Iowa Neonatology Fellows
Peer Review Status: Internally Peer Reviewed

Pulmonary air leak is an anticipated risk of mechanical ventilation. Drainage of air or fluid accumulation in the thorax is an important and necessary skill and is often performed emergently.


  • Evacuation of pneumothorax
  • Evacuation of large pleural fluid collections
    • chylothorax
    • empyema
    • hemothorax 
  • A small spontaneous pneumothorax in the absence of lung disease will most likely resolve without intervention. 

When evaluating a suspected pneumothorax, auscultation and transillumination of the chest should be performed. Note that false positives may result from subcutaneous edema or air. If positive, consider needle aspiration performed with a 20 or 22 gauge needle connected to a 30 cc syringe via a 3-way stopcock. After prepping with alcohol, insert needle 3-5 mm into the chest wall in the fourth or fifth intercostal space in the anterior axillary line. If the infant is supine, air may be easier to access via the second intercostal space in the mid-clavicular line. 

If pneumothorax is under tension or reaccumulates following needle aspiration, the insertion of a chest tube (CT) will be necessary. Appropriate insertion sites include the fourth, fifth or sixth intercostal spaces in the anterior axillary line. The nipple is a landmark for the fourth intercostal space.

Insertion (see figure below) 

  • A 8, 10 or 12 French CT used depending on the size of the infant.
  • Position infant supine or with the affected side elevated 45-60 degrees off the bed using a towel or blanket as back support. This has an advantage of allowing air to rise to the point of entry and of encouraging the correct anterior direction of the CT.
  • The skin is prepped with alcohol and sterilely draped.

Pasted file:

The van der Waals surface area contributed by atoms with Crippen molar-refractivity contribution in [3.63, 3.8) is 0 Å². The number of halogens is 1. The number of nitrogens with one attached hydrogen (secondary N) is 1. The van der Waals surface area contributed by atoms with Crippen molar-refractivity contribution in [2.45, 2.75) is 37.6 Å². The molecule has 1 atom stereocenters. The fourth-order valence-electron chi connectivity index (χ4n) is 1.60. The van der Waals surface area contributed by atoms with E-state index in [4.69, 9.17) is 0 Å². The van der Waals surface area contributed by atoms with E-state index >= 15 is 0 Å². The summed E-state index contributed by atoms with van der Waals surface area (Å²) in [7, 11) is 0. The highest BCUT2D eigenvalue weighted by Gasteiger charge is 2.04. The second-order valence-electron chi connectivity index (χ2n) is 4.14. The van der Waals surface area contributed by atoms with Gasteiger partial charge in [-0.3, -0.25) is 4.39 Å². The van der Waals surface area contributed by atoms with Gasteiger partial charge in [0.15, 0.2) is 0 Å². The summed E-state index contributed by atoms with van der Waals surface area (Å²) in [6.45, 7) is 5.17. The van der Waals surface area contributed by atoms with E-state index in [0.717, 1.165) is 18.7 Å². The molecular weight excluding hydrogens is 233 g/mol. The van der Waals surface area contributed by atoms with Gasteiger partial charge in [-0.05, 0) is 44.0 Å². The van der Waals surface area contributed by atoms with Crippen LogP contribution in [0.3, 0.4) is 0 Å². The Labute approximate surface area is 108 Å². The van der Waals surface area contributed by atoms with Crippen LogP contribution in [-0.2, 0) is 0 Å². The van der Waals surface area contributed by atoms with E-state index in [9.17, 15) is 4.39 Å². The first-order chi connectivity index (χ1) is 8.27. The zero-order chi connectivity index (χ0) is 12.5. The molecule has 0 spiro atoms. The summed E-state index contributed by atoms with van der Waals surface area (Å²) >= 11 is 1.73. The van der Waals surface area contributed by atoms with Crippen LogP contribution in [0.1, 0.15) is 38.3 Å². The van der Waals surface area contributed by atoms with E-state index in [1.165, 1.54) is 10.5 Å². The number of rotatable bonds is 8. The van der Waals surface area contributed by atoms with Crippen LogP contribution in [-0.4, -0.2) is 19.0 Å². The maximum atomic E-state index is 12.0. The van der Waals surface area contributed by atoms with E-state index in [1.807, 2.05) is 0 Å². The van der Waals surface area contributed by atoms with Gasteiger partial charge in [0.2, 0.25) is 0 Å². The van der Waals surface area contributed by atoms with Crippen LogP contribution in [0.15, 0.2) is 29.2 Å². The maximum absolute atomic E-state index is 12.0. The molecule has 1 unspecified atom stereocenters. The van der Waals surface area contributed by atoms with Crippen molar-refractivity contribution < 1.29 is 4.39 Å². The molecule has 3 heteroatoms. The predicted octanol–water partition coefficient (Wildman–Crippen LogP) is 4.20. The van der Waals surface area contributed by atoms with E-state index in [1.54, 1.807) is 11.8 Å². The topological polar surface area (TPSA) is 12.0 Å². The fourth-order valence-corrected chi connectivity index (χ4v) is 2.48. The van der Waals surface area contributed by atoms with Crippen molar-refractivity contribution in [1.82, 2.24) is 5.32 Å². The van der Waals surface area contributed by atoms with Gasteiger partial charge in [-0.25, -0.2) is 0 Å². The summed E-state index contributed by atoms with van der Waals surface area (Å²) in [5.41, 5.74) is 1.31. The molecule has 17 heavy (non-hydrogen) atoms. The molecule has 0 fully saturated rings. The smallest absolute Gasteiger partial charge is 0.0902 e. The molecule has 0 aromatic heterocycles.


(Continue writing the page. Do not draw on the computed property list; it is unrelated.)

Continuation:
• A 1 cm incision is made through the skin on top of the rib to facilitate entry of the CT. Using a small curved forceps, separate the tissue down to the pleura.
  • Grasping the end of the CT with the tips of curved forceps, apply pressure until the pleural space is entered. Do not use the trocar. Direct CT toward apex of thorax (midclavicle) and advance CT assuring that side holes are within thorax. Observe for cloudiness, vapor or bubbling in CT to verify intrapleural location. 
  • The chest tube should be inserted 2-3 cm for a small preterm infant and 3-4 cm for a term infant. (These are approximate guidelines only.) 

After CT insertion connect the tube's distal end to a water seal system such as a PleurevacR. To apply suction, use 15-20 cm of water in the PleurevacR column. If multiple CTs are placed, each CT should be connected to it's own water seal system and suction source. 

Secure CT to skin with suture and cover incision site with vaseline gauze and/or TegadermR dressing. 

After thoracentesis or CT insertion a chest x-ray, A/P and lateral should be obtained. 

If there is a persistent pneumothorax despite a properly placed CT, consider increasing the column of water by 5 cm increments up to 30 cm before inserting a second CT. 

Prior to removal, the CT should be clamped for 2-4 hours or longer. If there is no reaccumulation of air, the CT can be removed. 


  • Misdiagnosis with inappropriate CT placement
  • Malpositioned CT
  • Trauma
    • lung laceration or perforation
    • laceration and hemorrhage of major vessel (axillary, intercostal, pulmonary, internal mammary)
    • puncture of viscus with path of tube
  • Infection 

Chest tube insertion


Mehrabani D, Kopelman AE: Chest tube insertion: A simplified technique. Pediatr 1989;83:784-785.